SAEK IN THAILAND AND THEIR LIVING STYLE

Most of the tribes in northwestern Thailand live along the lower slopes of the mountains. They speak various languages which come from either the Mon Khmer or Tai group. Most of the people are bilingual, speaking both their native language and Northern Thai. Many also use the Northern Thai script.

China is the original homeland of most of these tribes. They gradually migrated southward due to pressure by the Chinese. As they traveled, they conquered many peoples along the way. By the tenth century, a large number had settled in Thailand.

Northern Thailand is the site of the early Mon kingdom which was founded in the sixth century. The kingdom fell to the Thai during the thirteenth century, and this allowed the northwestern region to retain a degree of independence from Bangkok until the late nineteenth century.

Over the years, Thailand has had many governmental changes and military riots. For the peoples in northwestern Thailand, warfare and resettlement have caused massive social displacement.

What Are Their Lives Like?

Most of the tribes live in the mountainous areas of northern Thailand where they practice the slash and burn method of farming. Unfortunately, this has caused many of the tropical evergreen forests that grow naturally in this region to be destroyed. For this reason, the tribes must continually relocate their villages. Although the farmers have been encouraged by the Thai government to move to the plains and cultivate rice in irrigated fields, many have continued to use the slash and burn method.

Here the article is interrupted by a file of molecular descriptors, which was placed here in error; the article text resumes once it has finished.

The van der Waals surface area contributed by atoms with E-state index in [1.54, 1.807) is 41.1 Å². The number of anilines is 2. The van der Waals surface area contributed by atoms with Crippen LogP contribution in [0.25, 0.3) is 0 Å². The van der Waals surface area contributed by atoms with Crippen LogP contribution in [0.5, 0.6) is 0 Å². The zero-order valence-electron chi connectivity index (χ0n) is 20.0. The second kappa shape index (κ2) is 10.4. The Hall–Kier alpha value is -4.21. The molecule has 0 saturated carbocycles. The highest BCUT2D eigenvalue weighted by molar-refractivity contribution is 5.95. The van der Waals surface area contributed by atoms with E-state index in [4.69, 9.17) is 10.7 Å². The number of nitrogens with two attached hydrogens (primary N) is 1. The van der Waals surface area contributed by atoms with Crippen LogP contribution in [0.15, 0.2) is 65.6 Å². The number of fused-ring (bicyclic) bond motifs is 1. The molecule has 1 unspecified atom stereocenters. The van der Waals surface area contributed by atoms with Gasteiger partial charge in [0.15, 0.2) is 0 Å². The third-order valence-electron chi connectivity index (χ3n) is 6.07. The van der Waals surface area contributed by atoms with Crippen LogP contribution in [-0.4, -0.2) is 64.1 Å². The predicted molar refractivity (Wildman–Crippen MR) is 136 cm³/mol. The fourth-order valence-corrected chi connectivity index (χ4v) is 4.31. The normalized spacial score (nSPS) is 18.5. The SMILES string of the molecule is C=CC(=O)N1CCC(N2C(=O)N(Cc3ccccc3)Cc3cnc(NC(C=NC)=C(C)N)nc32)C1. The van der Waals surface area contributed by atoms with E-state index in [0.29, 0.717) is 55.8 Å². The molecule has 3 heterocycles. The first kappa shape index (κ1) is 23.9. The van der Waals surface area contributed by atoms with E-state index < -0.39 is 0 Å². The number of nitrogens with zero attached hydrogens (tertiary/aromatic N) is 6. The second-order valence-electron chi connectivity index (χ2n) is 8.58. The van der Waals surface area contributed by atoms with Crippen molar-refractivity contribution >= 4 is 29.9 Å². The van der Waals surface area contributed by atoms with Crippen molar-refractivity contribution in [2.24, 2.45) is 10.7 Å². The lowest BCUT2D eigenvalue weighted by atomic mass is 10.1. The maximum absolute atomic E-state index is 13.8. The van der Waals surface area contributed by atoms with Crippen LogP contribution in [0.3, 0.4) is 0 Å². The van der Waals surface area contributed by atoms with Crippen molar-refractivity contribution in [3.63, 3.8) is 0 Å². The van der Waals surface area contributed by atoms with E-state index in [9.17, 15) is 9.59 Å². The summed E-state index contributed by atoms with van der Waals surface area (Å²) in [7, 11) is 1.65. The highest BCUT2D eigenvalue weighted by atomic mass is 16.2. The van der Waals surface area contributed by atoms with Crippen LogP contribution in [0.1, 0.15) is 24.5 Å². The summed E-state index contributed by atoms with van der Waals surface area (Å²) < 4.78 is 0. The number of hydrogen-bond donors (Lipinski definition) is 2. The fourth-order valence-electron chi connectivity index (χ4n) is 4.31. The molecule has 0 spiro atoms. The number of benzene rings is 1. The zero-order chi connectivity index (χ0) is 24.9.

Rice is the staple crop for most of these groups. Maize and opium poppies are also raised. Dry rice is cultivated with a digging stick, rather than with a plow or oxen. Those who grow rice for consumption and sale still use primitive, wooden equipment drawn by buffalo.

For years, opium was the main source of cash among the tribes. However, due to the gradual suppression of the opium trade, the government has encouraged the people to raise pigs and peppers instead.

The tribal villages are located either on raised ground surrounded by rice fields, or on high ground on either side of a road or pathway. Various types of houses can be found in the villages. The wealthier people often live in sturdy, mahogany homes that are raised off the ground and have plank floors and tile roofs. Those with lower incomes may live in thatched roof, bamboo houses that have dirt floors.

The single most important social institution in the village is the temple. It symbolizes unity among the villagers, and provides a wide variety of activities for the people.